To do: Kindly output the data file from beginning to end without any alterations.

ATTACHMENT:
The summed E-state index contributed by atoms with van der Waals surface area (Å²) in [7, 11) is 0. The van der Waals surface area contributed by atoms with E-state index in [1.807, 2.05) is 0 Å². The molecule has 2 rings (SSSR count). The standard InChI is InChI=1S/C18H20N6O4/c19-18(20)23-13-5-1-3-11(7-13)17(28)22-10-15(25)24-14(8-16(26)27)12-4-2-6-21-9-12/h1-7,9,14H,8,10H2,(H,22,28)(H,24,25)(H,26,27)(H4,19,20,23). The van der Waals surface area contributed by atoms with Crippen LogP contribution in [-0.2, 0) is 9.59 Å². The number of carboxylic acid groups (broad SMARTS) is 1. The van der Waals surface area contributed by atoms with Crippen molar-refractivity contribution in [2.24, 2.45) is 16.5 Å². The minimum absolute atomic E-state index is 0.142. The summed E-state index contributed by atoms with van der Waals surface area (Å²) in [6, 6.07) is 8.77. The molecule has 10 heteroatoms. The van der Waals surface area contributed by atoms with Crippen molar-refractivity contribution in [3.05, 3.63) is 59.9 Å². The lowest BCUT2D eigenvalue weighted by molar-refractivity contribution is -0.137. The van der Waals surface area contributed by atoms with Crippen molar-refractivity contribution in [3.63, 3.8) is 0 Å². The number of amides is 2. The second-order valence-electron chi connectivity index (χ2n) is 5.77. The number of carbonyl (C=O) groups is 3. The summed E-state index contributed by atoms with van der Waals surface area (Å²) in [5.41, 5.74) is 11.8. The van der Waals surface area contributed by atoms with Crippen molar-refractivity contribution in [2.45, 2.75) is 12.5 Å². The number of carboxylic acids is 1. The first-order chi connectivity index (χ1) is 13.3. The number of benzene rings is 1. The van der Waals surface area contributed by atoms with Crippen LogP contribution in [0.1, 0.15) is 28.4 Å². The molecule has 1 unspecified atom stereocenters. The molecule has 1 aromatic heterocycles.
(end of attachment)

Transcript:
The summed E-state index contributed by atoms with van der Waals surface area (Å²) in [7, 11) is 0. The van der Waals surface area contributed by atoms with E-state index in [1.807, 2.05) is 0 Å². The molecule has 2 rings (SSSR count). The standard InChI is InChI=1S/C18H20N6O4/c19-18(20)23-13-5-1-3-11(7-13)17(28)22-10-15(25)24-14(8-16(26)27)12-4-2-6-21-9-12/h1-7,9,14H,8,10H2,(H,22,28)(H,24,25)(H,26,27)(H4,19,20,23). The van der Waals surface area contributed by atoms with Crippen LogP contribution in [-0.2, 0) is 9.59 Å². The number of carboxylic acid groups (broad SMARTS) is 1. The van der Waals surface area contributed by atoms with Crippen molar-refractivity contribution in [2.24, 2.45) is 16.5 Å². The minimum absolute atomic E-state index is 0.142. The summed E-state index contributed by atoms with van der Waals surface area (Å²) in [6, 6.07) is 8.77. The molecule has 10 heteroatoms. The van der Waals surface area contributed by atoms with Crippen molar-refractivity contribution in [3.05, 3.63) is 59.9 Å². The lowest BCUT2D eigenvalue weighted by molar-refractivity contribution is -0.137. The van der Waals surface area contributed by atoms with Crippen molar-refractivity contribution in [3.63, 3.8) is 0 Å². The number of amides is 2. The second-order valence-electron chi connectivity index (χ2n) is 5.77. The number of carbonyl (C=O) groups is 3. The summed E-state index contributed by atoms with van der Waals surface area (Å²) in [5.41, 5.74) is 11.8. The van der Waals surface area contributed by atoms with Crippen molar-refractivity contribution in [2.45, 2.75) is 12.5 Å². The number of carboxylic acids is 1. The first-order chi connectivity index (χ1) is 13.3. The number of benzene rings is 1. The van der Waals surface area contributed by atoms with Crippen LogP contribution in [0.1, 0.15) is 28.4 Å². The molecule has 1 unspecified atom stereocenters. The molecule has 1 aromatic heterocycles.